Australia: M&A competition clearance – The process redefined


The Australian Competition and Consumer Commission (ACCC) has released a revised Merger Review Process Guideline for public consultation.

The Process Guideline is designed to inform the manner in which the ACCC will undertake its informal assessment of mergers and acquisitions under section 50 of the Competition and Consumer Act 2010 (Cth). The current Guidelines have been in effect since 2006, and with changes over time as to the approach the ACCC is taking in its review, the revised Guidelines do not represent an unprecedented shift in approach by the ACCC, but rather formalise its current approach.

The effect of process changes on merger parties

The ACCC's revised process for informal clearance formalises a more segmented approach which appreciates that not all merger transactions are the same, varying levels of competition issues arise in each transaction and confidentiality in some cases is paramount.


Pre-assessment allows merger parties to gain valuable insight into initial competition concerns and the likely timeframe for informal clearance of a proposed transaction within a relatively short timeframe. The ACCC's expedited response (often within a two week period) can be invaluable for merger parties, either by obtaining informal clearance quickly, or getting an early sense of the extent of the competition issues envisaged. This process will assist merger parties in setting timetables for completion and assist with business integration and planning.

The ACCC will only grant informal clearance of a transaction in the pre-assessment phase where it views a transaction as low risk of contravening section 50, it is familiar with the industry and the information/arguments provided by merger parties is supported by evidence.

Confidential review

The segmented approach also recognises that parties may require a preliminary view from the ACCC prior to making a formal request for informal clearance, especially where parties are aware that there may be significant barriers to clearance or the transaction is highly confidential and market enquiries could affect the operations of the businesses prior to completion. The ability for merger parties to approach the ACCC for a confidential review of a proposed transaction allows for an assessment of clearance risk, without the need for the matter to be made public.

The ACCC will only provide a qualified view through a confidential review process.

Public review
The public review process remains and will be used to ascertain views from the market on a proposed merger. This is a two staged review process, with a second round of market enquiries only undertaken where competition concerns require further consultation.

The ACCC has redefined its timetable and the steps within each phase, indicating that a 6-12 week assessment timeframe will be applied to Stage One, and a further 6-12 week assessment will apply to Stage 2, depending on the complexity or extent of competition issues.

Commercial considerations in the context of a change of process

The need for merger parties to seek informal clearance of a proposed transaction, is a consideration for the merger parties, best undertaken very early in the transaction process. This consideration is often a balance of assessing the risk of not notifying a transaction and the likely effect that failure to notify will have on the deal timetable should the ACCC instigate a unilateral review of transaction. Or, a cost benefit analysis of allowing additional time for clearance of the proposed transaction against the comfort that being granted informal review provides the parties.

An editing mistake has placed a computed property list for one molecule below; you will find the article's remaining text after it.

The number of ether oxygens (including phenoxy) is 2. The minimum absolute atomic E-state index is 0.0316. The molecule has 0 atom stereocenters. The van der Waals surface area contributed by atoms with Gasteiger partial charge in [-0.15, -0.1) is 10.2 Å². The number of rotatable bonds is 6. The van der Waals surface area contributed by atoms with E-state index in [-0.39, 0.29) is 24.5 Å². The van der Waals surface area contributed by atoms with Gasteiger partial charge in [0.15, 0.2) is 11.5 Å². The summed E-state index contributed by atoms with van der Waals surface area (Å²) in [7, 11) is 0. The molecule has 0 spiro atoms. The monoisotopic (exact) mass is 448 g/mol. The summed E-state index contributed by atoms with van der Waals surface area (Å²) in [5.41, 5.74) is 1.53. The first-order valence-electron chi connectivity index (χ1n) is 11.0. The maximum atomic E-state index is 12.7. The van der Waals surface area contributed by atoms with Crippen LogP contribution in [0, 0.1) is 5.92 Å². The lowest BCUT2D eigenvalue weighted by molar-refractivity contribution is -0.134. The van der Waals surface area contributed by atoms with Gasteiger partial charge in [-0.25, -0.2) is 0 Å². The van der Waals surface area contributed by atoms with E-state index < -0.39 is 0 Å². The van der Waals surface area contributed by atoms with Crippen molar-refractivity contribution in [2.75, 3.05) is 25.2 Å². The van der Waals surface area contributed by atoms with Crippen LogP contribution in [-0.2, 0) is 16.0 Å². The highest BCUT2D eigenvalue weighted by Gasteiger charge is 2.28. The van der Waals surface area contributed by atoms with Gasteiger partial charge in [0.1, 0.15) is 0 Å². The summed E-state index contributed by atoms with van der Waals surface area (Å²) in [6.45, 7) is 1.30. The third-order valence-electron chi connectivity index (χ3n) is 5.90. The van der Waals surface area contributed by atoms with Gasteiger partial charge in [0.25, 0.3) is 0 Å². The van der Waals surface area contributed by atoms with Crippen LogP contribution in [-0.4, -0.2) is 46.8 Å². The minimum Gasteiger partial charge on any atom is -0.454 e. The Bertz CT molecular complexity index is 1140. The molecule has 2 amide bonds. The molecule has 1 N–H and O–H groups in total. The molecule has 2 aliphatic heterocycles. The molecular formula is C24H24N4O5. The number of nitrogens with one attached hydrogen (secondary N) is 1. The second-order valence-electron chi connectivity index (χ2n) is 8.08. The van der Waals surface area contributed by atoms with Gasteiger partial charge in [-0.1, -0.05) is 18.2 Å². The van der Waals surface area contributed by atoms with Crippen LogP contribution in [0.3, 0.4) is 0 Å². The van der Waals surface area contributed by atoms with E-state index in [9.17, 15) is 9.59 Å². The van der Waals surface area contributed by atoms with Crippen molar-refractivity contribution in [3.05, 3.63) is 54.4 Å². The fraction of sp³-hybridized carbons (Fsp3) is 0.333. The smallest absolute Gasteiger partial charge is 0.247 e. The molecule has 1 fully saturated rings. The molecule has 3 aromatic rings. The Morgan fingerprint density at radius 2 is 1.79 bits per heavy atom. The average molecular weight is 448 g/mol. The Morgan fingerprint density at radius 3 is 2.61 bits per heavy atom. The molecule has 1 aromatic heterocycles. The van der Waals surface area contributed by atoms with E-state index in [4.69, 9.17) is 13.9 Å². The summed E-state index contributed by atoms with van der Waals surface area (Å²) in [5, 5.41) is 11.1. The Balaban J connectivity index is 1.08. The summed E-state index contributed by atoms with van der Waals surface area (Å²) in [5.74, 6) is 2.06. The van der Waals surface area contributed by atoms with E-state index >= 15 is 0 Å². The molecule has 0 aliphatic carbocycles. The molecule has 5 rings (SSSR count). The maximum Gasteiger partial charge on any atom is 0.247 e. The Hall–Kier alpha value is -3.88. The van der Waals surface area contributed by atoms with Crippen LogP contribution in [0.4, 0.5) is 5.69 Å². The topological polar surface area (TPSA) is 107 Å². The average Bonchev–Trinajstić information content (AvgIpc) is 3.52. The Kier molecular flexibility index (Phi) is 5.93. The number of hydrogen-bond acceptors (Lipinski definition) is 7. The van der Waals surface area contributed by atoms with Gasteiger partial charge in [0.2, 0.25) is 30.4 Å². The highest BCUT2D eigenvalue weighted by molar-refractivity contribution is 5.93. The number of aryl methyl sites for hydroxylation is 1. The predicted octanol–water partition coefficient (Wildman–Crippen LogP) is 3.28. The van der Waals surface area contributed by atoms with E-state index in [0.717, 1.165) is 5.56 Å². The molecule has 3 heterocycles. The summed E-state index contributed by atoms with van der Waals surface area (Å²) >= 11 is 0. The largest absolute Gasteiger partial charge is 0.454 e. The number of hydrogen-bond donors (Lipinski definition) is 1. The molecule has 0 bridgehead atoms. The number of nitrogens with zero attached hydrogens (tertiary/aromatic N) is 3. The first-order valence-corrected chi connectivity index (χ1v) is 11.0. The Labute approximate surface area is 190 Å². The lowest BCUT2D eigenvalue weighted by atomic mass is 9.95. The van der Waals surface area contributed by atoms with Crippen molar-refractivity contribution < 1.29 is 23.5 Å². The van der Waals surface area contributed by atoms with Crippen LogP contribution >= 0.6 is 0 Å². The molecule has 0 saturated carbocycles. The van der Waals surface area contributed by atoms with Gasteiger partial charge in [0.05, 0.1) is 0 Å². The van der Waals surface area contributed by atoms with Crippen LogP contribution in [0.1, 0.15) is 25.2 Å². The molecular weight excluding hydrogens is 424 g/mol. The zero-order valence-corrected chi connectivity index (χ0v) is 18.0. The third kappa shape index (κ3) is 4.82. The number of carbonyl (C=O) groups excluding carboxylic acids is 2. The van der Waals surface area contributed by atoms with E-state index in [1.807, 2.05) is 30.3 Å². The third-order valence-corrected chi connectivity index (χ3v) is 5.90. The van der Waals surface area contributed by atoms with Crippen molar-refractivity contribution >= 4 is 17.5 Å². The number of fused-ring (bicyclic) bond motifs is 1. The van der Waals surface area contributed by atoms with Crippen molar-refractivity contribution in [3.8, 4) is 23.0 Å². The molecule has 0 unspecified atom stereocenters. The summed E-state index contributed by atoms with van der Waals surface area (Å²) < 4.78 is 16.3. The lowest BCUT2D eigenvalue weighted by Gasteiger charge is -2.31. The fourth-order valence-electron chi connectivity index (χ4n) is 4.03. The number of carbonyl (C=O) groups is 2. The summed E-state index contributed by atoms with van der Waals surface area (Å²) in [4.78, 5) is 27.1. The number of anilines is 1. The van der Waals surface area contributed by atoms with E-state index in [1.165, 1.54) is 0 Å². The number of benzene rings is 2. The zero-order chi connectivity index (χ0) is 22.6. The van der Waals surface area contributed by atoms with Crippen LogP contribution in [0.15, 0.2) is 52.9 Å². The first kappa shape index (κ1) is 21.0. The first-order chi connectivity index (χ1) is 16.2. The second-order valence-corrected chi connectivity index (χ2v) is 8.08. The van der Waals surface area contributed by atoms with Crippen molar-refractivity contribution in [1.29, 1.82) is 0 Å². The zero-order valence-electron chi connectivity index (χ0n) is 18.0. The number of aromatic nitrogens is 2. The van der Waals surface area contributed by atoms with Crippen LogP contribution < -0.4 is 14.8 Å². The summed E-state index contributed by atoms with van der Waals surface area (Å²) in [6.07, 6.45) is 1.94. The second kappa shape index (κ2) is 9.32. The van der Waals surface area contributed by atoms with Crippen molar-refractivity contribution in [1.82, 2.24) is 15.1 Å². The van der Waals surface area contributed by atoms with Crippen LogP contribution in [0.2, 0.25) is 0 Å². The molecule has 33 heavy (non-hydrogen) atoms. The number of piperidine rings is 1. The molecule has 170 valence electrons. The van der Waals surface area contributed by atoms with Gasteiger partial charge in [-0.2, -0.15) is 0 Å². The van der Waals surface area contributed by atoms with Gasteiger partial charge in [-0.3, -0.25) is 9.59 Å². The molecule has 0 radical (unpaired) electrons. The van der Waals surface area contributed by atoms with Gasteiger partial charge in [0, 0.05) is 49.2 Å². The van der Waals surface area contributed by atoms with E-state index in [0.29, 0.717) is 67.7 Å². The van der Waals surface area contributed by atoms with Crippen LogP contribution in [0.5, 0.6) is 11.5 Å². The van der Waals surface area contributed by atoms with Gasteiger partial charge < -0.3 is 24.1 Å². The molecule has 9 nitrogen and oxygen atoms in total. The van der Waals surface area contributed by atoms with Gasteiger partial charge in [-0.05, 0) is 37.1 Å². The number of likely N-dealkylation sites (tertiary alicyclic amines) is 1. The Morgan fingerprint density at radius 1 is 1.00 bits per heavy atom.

The pre-assessment phase (as it is now proposed to be formalised), assists with early identification of issues and likely timeframes for clearance. This is critical to transaction timetables where closing is often reliant on a condition precedent of ACCC clearance. The potentially short timeframe within which clearance may be achieved should be front of mind when negotiating an ACCC condition precedent in sale or purchase agreement to ensure that operationally, the merger parties are able to meet their transactional obligations.

Australian merger process in the global context

Australia operates a voluntary merger clearance regime. Merger parties are encouraged to notify the ACCC where the parties post-merger market share exceeds 20% and the products and/or services are substitutes or complements. This non-binding threshold underpins a merger party's decision to notify the ACCC of a proposed transaction, and differs to many global competition law jurisdictions where notification is mandatory, often based on financial turnover thresholds.

The ACCC considered 340 potential acquisitions in the 2011/12 financial year, of which 250 were assessed as not requiring public review. Many of these, no doubt, were undertaken through the pre-assessment process.

The pre-assessment phase in Australia is not replicated in other key global competition law jurisdictions, as many mandate pre-merger notification and prohibit the parties from closing the transaction until after a clearance decision has been granted or waiting periods have elapsed. Australian pre-assessment expedites the review of a merger in the context of an informal process which increases the flexibility in approach rather than stipulates pre-assessment prior to a mandatory regime.

The process proposed by the ACCC continues to offer flexibility in approach, while providing a framework for its assessment to give merger parties a level of comfort over the time it will take for the ACCC to assess the likely competitive effects of the proposed transaction.

The content of this article is intended to provide a general guide to the subject matter. Specialist advice should be sought about your specific circumstances.

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